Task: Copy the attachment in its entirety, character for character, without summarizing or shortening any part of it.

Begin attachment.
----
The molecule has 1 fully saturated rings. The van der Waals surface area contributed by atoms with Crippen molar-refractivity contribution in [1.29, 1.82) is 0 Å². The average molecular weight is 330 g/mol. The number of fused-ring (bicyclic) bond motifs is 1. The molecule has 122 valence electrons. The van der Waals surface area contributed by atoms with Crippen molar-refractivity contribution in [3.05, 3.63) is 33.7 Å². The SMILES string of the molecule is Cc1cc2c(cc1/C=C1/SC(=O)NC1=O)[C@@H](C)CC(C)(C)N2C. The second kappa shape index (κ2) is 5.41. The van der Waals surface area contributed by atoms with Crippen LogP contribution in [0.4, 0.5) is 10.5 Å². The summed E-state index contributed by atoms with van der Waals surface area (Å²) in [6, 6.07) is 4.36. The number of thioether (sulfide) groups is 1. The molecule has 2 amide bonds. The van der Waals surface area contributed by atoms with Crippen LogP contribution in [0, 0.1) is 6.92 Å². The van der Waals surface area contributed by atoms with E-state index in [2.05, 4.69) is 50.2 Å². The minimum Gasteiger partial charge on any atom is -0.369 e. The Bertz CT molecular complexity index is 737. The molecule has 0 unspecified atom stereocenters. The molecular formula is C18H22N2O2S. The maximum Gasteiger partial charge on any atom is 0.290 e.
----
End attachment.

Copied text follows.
The molecule has 1 fully saturated rings. The van der Waals surface area contributed by atoms with Crippen molar-refractivity contribution in [1.29, 1.82) is 0 Å². The average molecular weight is 330 g/mol. The number of fused-ring (bicyclic) bond motifs is 1. The molecule has 122 valence electrons. The van der Waals surface area contributed by atoms with Crippen molar-refractivity contribution in [3.05, 3.63) is 33.7 Å². The SMILES string of the molecule is Cc1cc2c(cc1/C=C1/SC(=O)NC1=O)[C@@H](C)CC(C)(C)N2C. The second kappa shape index (κ2) is 5.41. The van der Waals surface area contributed by atoms with Crippen LogP contribution in [0.4, 0.5) is 10.5 Å². The summed E-state index contributed by atoms with van der Waals surface area (Å²) in [6, 6.07) is 4.36. The number of thioether (sulfide) groups is 1. The molecule has 2 amide bonds. The van der Waals surface area contributed by atoms with Crippen LogP contribution in [0, 0.1) is 6.92 Å². The van der Waals surface area contributed by atoms with E-state index in [2.05, 4.69) is 50.2 Å². The minimum Gasteiger partial charge on any atom is -0.369 e. The Bertz CT molecular complexity index is 737. The molecule has 0 unspecified atom stereocenters. The molecular formula is C18H22N2O2S. The maximum Gasteiger partial charge on any atom is 0.290 e.